A tale of two hurricanes

September 21, 2018, 5:00 PM GMT+0

Americans see the handling of Hurricane Florence as better than the handling of Hurricane Maria

As Hurricane Florence battered the Carolinas and moved inland over the weekend, the Economist/YouGov Poll measured American’s immediate response – as well as their view of the handling of Hurricane Maria, the 2017 storm that battered Puerto Rico and is still the source of partisan controversy.

So far, at least, the federal government gets high marks for its preparation and immediate response to the current storm, but less so for what it did during Maria.

Democrats are especially critical about the handling of Maria. Nearly three-quarters of Democrats disapprove of the government’s response to Maria, 60% disapprove of the federal government’s preparation for the storm, and 74% say it did not respond fast enough. So far, Democrats are more positive about the preparation and response to Florence. By two to one (39%-20%) they say the government has done a good job preparing for the current storm. And they divide evenly in their evaluation of the response.

As for the President’s performance during these two natural disasters, so far Americans approve his handling of Florence, by 43% to 28%. But by 46% to 39%, they disapprove of his handling of Hurricane Maria.

Americans don’t just blame the President and the federal government for the management of Maria. They also blame Puerto Rico for its poor preparation. They think the governments of North and South Carolina did a much better job: more than two thirds say they did a good job preparing for Florence.

Even Democrats agree (42% to 27%) that local governments in Puerto Rico (governments dominated by Democrats) did a poor job preparing for Hurricane Maria.

The political divide over Hurricane Maria extends to the statistics of hurricane casualties. Earlier, the Puerto Rico Commonwealth’s government reported 64 deaths. But after a review of island death patterns by academic researchers, that figure was revised to nearly 3,000. President Trump has made it clear he does not believe the new figure.

Democrats overwhelmingly disagree with the President. So do independents. Republicans are divided. Republicans with a college education are twice as likely to accept the higher figure as to reject it; Republicans without a college degree narrowly agree with the President and view the lower number for Hurricane Maria deaths as correct.

Hurricane Florence may be more personal for the country. In the poll, conducted while the storm was raging, nearly half of adults (49%) said they personally know someone who has been affected by Hurricane Florence. 55% of those living in the South knew someone. Personal contact with those affected by Hurricane Maria is lower. Just 29% say they personally know someone. 43% of Hispanics say this.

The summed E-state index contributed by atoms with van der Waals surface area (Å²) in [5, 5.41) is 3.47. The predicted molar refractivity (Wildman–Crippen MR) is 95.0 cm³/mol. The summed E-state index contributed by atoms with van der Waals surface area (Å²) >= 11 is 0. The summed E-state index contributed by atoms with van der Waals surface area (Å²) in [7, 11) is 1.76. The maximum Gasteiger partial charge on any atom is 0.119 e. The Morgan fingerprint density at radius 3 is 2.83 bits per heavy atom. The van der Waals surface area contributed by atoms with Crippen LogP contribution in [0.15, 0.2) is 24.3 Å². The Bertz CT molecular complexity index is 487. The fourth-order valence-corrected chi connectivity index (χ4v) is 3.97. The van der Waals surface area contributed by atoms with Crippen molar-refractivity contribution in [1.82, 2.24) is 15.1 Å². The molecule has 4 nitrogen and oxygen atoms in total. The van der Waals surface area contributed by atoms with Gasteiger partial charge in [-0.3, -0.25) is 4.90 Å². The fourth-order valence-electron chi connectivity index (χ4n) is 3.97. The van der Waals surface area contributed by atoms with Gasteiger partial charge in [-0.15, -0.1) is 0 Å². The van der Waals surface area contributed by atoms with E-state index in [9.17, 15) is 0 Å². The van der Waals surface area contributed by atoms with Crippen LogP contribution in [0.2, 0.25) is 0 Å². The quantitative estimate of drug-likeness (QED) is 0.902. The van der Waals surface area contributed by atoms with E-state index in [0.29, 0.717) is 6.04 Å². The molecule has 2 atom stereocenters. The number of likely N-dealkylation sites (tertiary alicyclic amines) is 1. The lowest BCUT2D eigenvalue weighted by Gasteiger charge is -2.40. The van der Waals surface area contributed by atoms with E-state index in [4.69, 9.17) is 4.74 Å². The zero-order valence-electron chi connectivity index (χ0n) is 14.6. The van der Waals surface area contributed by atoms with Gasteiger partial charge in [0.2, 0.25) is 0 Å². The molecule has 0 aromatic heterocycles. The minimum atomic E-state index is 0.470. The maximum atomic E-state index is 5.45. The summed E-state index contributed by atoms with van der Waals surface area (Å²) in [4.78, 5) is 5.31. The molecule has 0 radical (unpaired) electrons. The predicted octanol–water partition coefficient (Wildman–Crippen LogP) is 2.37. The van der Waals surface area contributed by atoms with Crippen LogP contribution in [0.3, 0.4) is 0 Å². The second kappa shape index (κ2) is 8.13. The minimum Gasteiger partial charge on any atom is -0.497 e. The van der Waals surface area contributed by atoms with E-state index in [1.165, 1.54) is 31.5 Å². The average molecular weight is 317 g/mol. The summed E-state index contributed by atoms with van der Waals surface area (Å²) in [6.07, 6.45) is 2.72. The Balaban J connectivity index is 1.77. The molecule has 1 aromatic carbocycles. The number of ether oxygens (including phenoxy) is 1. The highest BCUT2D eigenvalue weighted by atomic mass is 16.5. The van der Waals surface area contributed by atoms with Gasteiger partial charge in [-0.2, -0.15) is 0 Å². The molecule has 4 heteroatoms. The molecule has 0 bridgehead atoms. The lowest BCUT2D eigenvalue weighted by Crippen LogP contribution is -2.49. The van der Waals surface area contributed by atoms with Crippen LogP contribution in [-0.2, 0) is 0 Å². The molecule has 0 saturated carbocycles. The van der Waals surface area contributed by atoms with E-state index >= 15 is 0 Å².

More than four in ten adults have had personal experience living in areas affected by severe weather, and nearly one in four say they have had to evacuate their home at some point in their lives. Those in the South are even more likely to have this experience: 59% have lived in an area affected by serious weather; 34% have had to evacuate. Would most Americans evacuate today they if they were told to do that by the government? More than a third would definitely follow the government’s advice, and nearly as many would “probably” do that.

Those who have evacuated before are not much difference from the public overall on this question.

Americans divide on whether or not climate change has contributed to the severity of recent hurricanes. Climate change is happening, more than eight in ten American agree, and a majority (55%) attributes it to human activity (those 65 and older are less likely to say this). Republicans don’t blame human activity for climate change, though most believe it is taking place (77% of Republicans agree climate change is happening, but only one in three think humans are to blame).

Republicans with college degrees are more likely than those without degrees to think humans are responsible for climate change, but they are no more likely than others to blame it for the severity of recent storms. By more than two to one, Republicans say recent hurricane severity is just something that happens from time to time.

See full toplines and tables results

Image: Getty

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